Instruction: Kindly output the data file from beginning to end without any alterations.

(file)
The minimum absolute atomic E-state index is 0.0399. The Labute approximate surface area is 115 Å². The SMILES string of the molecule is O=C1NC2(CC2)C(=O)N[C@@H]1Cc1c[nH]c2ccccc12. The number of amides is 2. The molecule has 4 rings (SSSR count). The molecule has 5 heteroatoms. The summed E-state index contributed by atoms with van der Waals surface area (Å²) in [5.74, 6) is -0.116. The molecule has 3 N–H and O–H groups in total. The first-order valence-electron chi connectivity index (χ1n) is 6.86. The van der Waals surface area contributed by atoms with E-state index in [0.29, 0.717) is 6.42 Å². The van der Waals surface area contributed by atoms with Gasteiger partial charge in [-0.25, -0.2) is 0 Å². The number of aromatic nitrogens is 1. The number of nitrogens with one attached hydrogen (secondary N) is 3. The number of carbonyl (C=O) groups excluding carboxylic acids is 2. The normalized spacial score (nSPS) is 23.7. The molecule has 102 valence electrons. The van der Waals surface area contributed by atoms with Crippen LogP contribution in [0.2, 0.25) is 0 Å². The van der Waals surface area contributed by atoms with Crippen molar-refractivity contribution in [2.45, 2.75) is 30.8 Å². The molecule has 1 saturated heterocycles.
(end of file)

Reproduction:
The minimum absolute atomic E-state index is 0.0399. The Labute approximate surface area is 115 Å². The SMILES string of the molecule is O=C1NC2(CC2)C(=O)N[C@@H]1Cc1c[nH]c2ccccc12. The number of amides is 2. The molecule has 4 rings (SSSR count). The molecule has 5 heteroatoms. The summed E-state index contributed by atoms with van der Waals surface area (Å²) in [5.74, 6) is -0.116. The molecule has 3 N–H and O–H groups in total. The first-order valence-electron chi connectivity index (χ1n) is 6.86. The van der Waals surface area contributed by atoms with E-state index in [0.29, 0.717) is 6.42 Å². The van der Waals surface area contributed by atoms with Gasteiger partial charge in [-0.25, -0.2) is 0 Å². The number of aromatic nitrogens is 1. The number of nitrogens with one attached hydrogen (secondary N) is 3. The number of carbonyl (C=O) groups excluding carboxylic acids is 2. The normalized spacial score (nSPS) is 23.7. The molecule has 102 valence electrons. The van der Waals surface area contributed by atoms with Crippen LogP contribution in [0.2, 0.25) is 0 Å². The van der Waals surface area contributed by atoms with Crippen molar-refractivity contribution in [2.45, 2.75) is 30.8 Å². The molecule has 1 saturated heterocycles.